We traveled to Cuenca, Spain in early July to sign an agreement with the Universidad de Castilla – La Mancha, commonly called UCLM. This agreement will facilitate student and faculty exchanges, student internships, and collaborative research projects, notably with our Department of Finance and Economics, the Department of History, the Department of Modern Languages, and the School of Art and Design.

In June, I had the pleasure of leading a delegation to Mexico City to meet with Mexican government and academic officials, U.S. Embassy representatives, and leaders of industry and major cultural institutions.

Our goal was to reaffirm existing partnerships in Mexico and establish new strategic relationships — and the trip was every bit as productive as intended. Elevating these Mexican partnerships will expand Texas State’s research capabilities in areas such as water and the environment, food safety and nutrition, public safety, and cybersecurity.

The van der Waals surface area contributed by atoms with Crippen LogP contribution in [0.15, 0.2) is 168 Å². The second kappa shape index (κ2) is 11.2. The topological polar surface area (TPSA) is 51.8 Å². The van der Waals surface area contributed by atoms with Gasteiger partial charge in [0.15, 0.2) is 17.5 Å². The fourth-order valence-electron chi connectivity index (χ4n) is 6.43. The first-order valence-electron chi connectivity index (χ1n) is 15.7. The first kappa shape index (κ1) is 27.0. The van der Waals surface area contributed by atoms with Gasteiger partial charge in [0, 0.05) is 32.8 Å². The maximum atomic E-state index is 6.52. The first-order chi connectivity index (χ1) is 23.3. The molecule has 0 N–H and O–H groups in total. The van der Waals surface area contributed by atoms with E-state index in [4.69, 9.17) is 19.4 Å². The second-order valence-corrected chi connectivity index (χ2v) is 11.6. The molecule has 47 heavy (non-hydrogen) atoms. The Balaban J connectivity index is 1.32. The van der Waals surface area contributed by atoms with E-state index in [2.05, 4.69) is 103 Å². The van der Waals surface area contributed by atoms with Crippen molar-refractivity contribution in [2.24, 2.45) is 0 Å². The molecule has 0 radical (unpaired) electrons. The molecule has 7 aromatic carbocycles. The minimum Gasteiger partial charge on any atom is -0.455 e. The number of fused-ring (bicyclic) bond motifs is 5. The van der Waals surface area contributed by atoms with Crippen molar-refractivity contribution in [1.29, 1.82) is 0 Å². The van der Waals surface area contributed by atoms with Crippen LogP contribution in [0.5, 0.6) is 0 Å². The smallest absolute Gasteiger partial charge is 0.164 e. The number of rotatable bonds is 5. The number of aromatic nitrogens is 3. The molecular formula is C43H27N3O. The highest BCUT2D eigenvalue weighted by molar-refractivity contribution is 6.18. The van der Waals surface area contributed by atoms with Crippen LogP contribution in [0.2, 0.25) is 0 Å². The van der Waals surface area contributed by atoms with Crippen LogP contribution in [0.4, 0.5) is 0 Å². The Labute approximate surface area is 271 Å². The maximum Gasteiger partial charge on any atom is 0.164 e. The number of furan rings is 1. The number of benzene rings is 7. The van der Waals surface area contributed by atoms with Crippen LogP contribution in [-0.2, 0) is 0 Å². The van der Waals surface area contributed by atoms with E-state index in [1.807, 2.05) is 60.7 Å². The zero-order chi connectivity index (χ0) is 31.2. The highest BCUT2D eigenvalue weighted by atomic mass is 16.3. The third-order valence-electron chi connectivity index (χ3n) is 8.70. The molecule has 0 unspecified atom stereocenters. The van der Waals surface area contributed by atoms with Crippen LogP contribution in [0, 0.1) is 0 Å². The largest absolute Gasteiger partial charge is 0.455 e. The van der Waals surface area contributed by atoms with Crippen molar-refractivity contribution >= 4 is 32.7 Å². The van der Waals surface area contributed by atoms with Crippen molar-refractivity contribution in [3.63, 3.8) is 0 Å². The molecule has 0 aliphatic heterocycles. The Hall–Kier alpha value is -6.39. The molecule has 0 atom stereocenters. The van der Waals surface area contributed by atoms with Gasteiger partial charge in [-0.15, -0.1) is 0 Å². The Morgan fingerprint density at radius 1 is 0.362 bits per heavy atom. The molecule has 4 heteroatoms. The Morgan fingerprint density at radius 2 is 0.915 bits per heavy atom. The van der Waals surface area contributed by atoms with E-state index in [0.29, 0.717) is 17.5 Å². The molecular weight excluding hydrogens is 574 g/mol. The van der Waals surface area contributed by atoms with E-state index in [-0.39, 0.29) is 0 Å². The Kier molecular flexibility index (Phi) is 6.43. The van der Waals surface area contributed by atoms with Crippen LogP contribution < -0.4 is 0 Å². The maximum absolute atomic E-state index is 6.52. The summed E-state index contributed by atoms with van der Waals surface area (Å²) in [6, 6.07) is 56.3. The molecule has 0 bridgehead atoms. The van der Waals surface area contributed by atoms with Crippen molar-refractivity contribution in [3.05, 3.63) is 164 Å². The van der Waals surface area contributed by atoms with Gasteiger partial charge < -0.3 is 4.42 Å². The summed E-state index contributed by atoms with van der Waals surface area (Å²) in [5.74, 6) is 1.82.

In addition, we are energized by the potential for collaboration in arts and culture with our friends in Mexico. Texas State’s Wittliff Collections have one of the world’s largest archives of modern and contemporary photographs taken by Mexican nationals, and we believe there are extraordinary opportunities for the sharing of artistic resources on both sides of the border.

We also used the occasion to establish the first international chapter of the Texas State Alumni Association. We have identified more than 90 Texas State alumni living in and around Mexico City, and almost half attended our alumni reception.


We see these tremendous opportunities in Mexico and Spain as part of our mission to enrich the educational experience for students and faculty.